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Intrinsic Disorder in Transmembrane Proteins: Roles in Signaling and Topology Prediction

  • Jérôme Bürgi,

    Affiliation Faculty of life science, Global Health Institute, Ecole Polytechnique Fédérale de Lausanne, Lausanne, Switzerland

  • Bin Xue,

    Affiliation Department of Cell Biology, Microbiology, and Molecular Biology, School of Natural Sciences and Mathematics, College of Arts and Sciences, University of South Florida, Tampa, FL, 33620, United States of America

  • Vladimir N. Uversky,

    Affiliations Department of Molecular Medicine and USF Health Byrd Alzheimer's Research Institute, Morsani College of Medicine, University of South Florida, Tampa, FL, 33647, United States of America, Institute for Biological Instrumentation, Russian Academy of Sciences, Pushchino, Moscow Region, Russian Federation, Department of Biology, Faculty of Science, King Abdulaziz University, P.O. Box 80203, Jeddah, 21589, Kingdom of Saudi Arabia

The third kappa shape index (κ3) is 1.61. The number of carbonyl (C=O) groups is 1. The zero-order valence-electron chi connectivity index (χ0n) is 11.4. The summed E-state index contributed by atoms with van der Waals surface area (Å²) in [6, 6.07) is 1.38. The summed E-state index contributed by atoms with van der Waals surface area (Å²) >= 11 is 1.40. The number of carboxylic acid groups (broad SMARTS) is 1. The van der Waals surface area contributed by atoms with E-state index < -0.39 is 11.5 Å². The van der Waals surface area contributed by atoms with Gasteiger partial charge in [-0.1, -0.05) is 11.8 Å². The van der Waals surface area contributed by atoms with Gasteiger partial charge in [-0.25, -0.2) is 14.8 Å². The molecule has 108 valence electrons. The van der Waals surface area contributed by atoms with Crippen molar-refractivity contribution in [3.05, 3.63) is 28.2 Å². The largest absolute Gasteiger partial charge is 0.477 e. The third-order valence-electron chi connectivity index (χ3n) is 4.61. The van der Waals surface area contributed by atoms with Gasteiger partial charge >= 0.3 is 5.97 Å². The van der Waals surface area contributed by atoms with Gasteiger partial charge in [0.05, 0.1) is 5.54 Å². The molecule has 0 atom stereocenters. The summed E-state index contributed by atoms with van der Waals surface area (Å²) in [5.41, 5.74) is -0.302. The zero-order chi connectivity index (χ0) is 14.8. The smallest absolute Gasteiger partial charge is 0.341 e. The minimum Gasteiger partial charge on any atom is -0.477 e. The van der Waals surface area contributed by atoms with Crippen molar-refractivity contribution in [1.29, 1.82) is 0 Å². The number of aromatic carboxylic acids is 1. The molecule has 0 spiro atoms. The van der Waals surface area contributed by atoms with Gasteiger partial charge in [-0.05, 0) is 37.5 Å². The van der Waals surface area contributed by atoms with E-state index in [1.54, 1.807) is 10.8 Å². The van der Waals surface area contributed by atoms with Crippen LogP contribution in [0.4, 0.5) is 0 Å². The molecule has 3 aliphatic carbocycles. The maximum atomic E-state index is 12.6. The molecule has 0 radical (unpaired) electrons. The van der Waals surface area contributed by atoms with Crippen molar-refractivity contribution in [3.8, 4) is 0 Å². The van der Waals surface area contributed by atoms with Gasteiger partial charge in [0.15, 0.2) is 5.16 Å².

• F. Gisou van der Goot

    Affiliation Faculty of life science, Global Health Institute, Ecole Polytechnique Fédérale de Lausanne, Lausanne, Switzerland

Intrinsic Disorder in Transmembrane Proteins: Roles in Signaling and Topology Prediction

  • Jérôme Bürgi, 
  • Bin Xue, 
  • Vladimir N. Uversky, 
  • F. Gisou van der Goot